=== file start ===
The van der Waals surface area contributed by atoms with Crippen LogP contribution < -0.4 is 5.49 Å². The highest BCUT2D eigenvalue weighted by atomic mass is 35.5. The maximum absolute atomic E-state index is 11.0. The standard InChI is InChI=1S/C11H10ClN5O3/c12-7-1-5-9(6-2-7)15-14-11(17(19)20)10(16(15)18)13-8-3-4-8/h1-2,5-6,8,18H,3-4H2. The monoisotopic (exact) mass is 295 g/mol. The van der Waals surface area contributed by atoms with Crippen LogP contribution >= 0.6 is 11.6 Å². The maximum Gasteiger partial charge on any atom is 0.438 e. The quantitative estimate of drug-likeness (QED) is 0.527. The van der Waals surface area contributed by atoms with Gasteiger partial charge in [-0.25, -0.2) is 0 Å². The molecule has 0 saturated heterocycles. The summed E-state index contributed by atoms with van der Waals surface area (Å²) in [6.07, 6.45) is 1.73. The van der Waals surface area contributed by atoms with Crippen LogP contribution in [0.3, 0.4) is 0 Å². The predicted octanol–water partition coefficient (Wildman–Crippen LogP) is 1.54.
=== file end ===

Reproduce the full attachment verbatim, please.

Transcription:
The van der Waals surface area contributed by atoms with Crippen LogP contribution < -0.4 is 5.49 Å². The highest BCUT2D eigenvalue weighted by atomic mass is 35.5. The maximum absolute atomic E-state index is 11.0. The standard InChI is InChI=1S/C11H10ClN5O3/c12-7-1-5-9(6-2-7)15-14-11(17(19)20)10(16(15)18)13-8-3-4-8/h1-2,5-6,8,18H,3-4H2. The monoisotopic (exact) mass is 295 g/mol. The van der Waals surface area contributed by atoms with Crippen LogP contribution >= 0.6 is 11.6 Å². The maximum Gasteiger partial charge on any atom is 0.438 e. The quantitative estimate of drug-likeness (QED) is 0.527. The van der Waals surface area contributed by atoms with Gasteiger partial charge in [-0.25, -0.2) is 0 Å². The molecule has 0 saturated heterocycles. The summed E-state index contributed by atoms with van der Waals surface area (Å²) in [6.07, 6.45) is 1.73. The van der Waals surface area contributed by atoms with Crippen LogP contribution in [0.3, 0.4) is 0 Å². The predicted octanol–water partition coefficient (Wildman–Crippen LogP) is 1.54.